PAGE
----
Docker Swarm is one of those interesting new technologies which has succeeded in shaking up people’s preconceptions around what it means to run a scaleable cluster. In an environment where everyone seems to be building a cluster orchestrator, including some big names like Google’s Kubernetes, HashiCorp’s Nomad and Mesosphere’s Marathon; Swarm has managed to burst through as one of the most attractive orchestration frameworks out there.
As a result of all this hype, it can be difficult to make a decision around whether Swarm is the right tool to use. As someone who has had extensive experience with running Swarm, Kubernetes, DC/OS (Marathon) and Rancher in production environments, I’ll try to give you an unbiased view on the reasons you’d choose Swarm and some of the gotchas to be aware of.
The Docker Question
Before we start diving into the question of orchestrating Docker at scale, one must confront the question of whether containers are the right solution to the problems you face.
It is incredibly important that you keep in mind the concept of “Don’t fix what isn’t broken” when considering the adoption of new technologies, Docker is no different. If you’ve got a system in place which suits your business requirements and doesn’t place undue stress on your employees then it is my oppinion that you leave it be. Adopting Docker for the sake of appearances will likely not yield any tangible benefits and will probably cost you in the long run.
On the other side of the coin, there are classes of problems which are elegantly solved by Docker, most of them revolving around the concepts of CI and CD. If you’re considering applying Docker to solve the problem of deploying services in a consistent, accessible and standardized manner then I’d say go for it.
Not only does Docker offer a great API for building your deployables, it offers a great ecosystem of tooling and building blocks on which to fabricate your services. This, combined with the wealth of knowledge and great community should be the reasons you choose Docker over something like bare metal with Ansible orchestration.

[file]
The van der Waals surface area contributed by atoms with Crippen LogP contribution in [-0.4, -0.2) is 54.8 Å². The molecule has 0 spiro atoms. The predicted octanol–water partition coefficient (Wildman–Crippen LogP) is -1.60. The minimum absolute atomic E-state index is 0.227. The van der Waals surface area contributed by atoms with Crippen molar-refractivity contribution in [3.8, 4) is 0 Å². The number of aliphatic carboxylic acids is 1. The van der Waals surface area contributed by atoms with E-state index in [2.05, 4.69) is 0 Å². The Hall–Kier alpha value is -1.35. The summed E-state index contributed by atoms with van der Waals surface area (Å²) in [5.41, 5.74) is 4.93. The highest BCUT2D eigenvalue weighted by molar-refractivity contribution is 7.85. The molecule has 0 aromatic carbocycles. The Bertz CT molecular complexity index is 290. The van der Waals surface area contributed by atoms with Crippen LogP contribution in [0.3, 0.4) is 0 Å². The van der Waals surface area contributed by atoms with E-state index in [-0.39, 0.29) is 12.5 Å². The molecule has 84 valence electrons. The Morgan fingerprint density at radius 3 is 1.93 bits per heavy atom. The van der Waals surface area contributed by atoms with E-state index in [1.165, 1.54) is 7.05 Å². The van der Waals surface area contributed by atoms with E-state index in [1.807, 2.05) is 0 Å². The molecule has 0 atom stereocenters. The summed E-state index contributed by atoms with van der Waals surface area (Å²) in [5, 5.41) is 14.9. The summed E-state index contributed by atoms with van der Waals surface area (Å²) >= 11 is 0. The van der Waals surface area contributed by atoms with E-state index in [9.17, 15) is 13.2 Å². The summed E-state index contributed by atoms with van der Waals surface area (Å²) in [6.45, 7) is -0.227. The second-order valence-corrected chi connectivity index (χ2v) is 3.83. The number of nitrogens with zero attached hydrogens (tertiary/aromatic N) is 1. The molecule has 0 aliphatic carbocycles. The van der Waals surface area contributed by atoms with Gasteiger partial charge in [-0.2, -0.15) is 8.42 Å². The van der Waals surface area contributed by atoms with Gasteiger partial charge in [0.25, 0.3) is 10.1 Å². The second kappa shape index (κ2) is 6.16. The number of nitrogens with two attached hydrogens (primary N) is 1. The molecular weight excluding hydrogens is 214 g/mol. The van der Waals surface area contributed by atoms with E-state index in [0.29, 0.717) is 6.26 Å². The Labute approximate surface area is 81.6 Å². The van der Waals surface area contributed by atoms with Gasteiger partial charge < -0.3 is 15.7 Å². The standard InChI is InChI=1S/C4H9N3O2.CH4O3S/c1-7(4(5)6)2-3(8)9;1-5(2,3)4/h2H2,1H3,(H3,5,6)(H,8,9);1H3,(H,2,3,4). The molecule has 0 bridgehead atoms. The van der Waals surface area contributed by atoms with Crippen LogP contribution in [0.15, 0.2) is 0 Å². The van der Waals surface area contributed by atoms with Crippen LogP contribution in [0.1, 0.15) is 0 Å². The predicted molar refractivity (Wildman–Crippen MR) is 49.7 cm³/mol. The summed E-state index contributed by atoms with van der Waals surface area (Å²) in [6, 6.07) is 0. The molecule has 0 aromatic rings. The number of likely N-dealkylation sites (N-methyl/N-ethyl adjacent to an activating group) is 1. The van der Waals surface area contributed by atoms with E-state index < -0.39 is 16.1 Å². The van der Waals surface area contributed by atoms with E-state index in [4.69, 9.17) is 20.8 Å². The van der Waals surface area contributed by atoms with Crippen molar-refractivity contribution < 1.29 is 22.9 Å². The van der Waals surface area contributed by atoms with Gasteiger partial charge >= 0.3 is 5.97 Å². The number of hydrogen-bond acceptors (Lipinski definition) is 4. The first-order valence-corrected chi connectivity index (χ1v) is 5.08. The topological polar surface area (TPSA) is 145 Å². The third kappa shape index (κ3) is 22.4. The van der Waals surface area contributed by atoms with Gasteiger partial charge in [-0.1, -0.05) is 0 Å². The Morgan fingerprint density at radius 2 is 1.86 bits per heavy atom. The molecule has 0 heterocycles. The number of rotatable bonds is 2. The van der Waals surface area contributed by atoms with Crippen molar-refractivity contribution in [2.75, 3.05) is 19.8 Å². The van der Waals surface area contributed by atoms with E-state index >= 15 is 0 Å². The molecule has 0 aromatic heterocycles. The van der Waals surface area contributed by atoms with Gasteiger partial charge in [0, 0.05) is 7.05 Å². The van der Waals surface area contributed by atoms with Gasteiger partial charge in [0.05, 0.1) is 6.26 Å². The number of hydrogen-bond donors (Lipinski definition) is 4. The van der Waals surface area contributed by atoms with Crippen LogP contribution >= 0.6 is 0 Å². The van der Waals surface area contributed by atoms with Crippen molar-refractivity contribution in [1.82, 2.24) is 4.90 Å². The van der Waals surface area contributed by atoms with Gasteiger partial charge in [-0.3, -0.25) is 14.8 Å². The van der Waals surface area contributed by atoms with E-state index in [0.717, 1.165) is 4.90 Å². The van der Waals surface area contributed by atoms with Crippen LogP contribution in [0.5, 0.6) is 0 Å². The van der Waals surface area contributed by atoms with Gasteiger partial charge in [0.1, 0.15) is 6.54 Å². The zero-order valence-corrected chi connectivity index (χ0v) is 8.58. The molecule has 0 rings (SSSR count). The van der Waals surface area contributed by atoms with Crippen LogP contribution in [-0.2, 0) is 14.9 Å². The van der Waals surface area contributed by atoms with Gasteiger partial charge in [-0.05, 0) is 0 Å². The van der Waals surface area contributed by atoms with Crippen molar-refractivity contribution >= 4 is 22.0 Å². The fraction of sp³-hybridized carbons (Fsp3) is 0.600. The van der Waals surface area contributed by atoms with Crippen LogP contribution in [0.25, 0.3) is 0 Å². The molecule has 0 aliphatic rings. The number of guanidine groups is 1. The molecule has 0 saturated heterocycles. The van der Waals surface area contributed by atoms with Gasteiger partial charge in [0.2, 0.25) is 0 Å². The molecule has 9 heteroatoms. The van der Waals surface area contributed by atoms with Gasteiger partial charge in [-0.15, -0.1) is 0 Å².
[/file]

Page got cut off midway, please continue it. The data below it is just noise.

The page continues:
Docker in Production
Docker in production is an entirely different beast to your development environment. While there’s
a lot of literature which implies production deployments are just a
docker run away, the truth
is somewhat more complex.
The fact is, production deployments of any service require certain guarantees around availability and failure tolerance which the core Docker runtime isn’t inteded to provide. This is the role that orchestrators are intended to fill, offering the ability to recover from infrastructure failures, handling application crashes and monitoring the health of your services.
- Manage the lifecycle of applications, including restarting them following crashes.
- Provide application-level healthchecks to monitor service availability.
- Enable easy horizontal scaling of your applications behind a service abstraction.
- Expose tools to update your services with minimal, or no, downtime.
- Handle and recover from infrastructure failures automatically.
- Ship logs to a centralized logging service for analysis and persistence.
Docker Swarm attempts to fulfil these requirements while remaining true to its simple, lightweight and accessible roots. To that end, it offers perhaps the most elegant user experience of all the orchestrators I’ve listed. User experience, however, shouldn’t be your primary reason for selecting a production-level tool.